How many people have a favourite novel forever? I don’t think it can ever happen! Surely it's human nature to be always seeking out new experiences, new stories, new things that stretch and challenge ones imagination. To seek out new or maybe just different novels means you can't have just one favourite novel?
We have hundreds of years of literature to delve into, bookstores with multi storey bookshelves, awe inspiring libraries full of the written word. There's a heck of a lot of stories out there!
Dozens, maybe even hundreds of novels have, at one time or another, been my favourite novel. Back in High School, I read and loved Wuthering Heights. I thought To Kill a Mocking Bird was amazing. When I was pent up with excitement waiting for JK Rowling to release the next Harry Potter instalment, they were my favourite books.
When I finish writing a book I'm proud to say that for a little while that is my favourite novel. It's not big headed to love what you've created, if you don't love it then who else will? I'm still proud of my second book, my first chapter book, Sam Marsh the Viking King. In fact it's a funny thing, I can't remember writing some of it, it must have been someone else, or I must have written it in my sleep!
If anyone’s read one of my books, and yes there are one or two out there that have, they will realise quickly that I love adventure, sci fi, action, high technology. I love historical novels, and especially novels that challenge historical fact in some way. In particular I loved Robert Harris's Fatherland, a book that really asked a lot of "what if?" questions. What if the war hadn't ended in 1945, what if the Third Reich had continued. A brilliant book and for a time, my favourite novel.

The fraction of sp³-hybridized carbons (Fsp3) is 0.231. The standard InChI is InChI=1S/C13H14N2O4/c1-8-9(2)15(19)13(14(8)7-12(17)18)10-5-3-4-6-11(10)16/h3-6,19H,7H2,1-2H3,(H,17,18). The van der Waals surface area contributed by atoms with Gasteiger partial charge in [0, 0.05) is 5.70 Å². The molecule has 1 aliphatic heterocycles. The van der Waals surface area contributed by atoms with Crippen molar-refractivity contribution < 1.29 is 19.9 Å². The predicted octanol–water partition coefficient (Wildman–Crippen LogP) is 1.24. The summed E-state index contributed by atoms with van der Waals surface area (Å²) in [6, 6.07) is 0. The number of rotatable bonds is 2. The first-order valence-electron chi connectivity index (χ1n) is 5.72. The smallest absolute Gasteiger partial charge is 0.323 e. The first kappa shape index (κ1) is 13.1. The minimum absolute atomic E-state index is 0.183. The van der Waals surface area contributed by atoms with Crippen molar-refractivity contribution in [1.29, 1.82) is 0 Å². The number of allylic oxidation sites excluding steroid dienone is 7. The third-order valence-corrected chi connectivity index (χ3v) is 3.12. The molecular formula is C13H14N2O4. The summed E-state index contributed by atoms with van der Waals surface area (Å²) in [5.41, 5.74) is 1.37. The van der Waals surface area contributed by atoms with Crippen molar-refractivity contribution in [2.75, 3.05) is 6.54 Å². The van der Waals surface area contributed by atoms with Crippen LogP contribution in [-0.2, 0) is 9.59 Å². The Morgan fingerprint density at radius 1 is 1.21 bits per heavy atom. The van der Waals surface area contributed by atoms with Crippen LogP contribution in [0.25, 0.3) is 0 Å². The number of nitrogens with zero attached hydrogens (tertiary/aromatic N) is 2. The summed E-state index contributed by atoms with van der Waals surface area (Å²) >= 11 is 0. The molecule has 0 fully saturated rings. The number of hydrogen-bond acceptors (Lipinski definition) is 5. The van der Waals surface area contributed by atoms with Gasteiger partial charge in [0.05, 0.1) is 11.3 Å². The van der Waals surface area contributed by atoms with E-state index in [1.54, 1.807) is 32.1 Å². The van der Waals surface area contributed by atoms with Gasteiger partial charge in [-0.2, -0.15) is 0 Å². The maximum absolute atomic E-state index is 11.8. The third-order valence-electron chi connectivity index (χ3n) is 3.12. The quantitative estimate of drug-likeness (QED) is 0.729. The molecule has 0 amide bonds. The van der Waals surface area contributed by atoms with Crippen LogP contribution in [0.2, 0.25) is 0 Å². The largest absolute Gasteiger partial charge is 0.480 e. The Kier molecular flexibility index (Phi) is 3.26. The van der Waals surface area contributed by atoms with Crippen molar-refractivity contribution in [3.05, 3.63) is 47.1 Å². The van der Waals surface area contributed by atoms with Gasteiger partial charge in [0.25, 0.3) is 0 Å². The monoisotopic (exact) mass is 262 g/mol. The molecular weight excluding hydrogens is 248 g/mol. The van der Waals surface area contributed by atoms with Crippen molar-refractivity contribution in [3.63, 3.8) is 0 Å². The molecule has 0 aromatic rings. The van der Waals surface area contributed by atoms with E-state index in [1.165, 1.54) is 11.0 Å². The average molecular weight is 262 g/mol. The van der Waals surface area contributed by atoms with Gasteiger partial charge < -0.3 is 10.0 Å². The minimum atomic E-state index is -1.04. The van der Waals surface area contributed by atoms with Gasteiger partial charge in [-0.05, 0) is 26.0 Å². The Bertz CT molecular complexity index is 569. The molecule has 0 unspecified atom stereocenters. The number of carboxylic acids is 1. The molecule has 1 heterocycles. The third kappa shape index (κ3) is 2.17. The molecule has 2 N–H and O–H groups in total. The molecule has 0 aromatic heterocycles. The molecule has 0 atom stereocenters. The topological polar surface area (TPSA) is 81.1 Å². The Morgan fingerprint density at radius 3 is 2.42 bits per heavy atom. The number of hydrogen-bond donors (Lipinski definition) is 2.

I love Dan Brown books I enjoyed The Da Vinci Code and The Lost Symbol, but I prefer his older books, I liked Deception Point and Angels and Demons. I enjoyed their freshness.
I adore the writing of Patrick Robinson. To me his books are like a comfort blanket. At the end of a long hard day of giving readings to hundreds of the worlds harshest critics, children, I love to unwind by reading a Patrick Robinson book. To me Patrick created one of fiction's best characters, Arnold Morgan. Morgan is rude, funny, offensive, caring, always right. The only thing I don't like about Arnie is he's a committed carnivore and I'm a committed veggie! Well, you can't have everything!
But my favourite book has remained my favourite book for a year now, a long time for me! It's a book called The Templar Legacy by Steve Berry. Some people say it's a little slow, but I think of it as smouldering and building to an exciting climax. I love Steve's descriptions of the characters. Some of the characters are definitely not likeable, some you grow to like. This book draws inspiration from ancient history, the Knights Templar, but brings them to life in the modern age. The book asks questions and answers some too. I love the main character, Cotton Malone, who is a brilliantly dynamic main character.
I recently read and loved the latest Steve Berry novel, The Paris Vendetta. But to me this book made it too easy for the reader. It was brilliantly exciting and had a great historical link but I think, for now, The Templar Legacy will remain my favourite novel. I highly recommend it.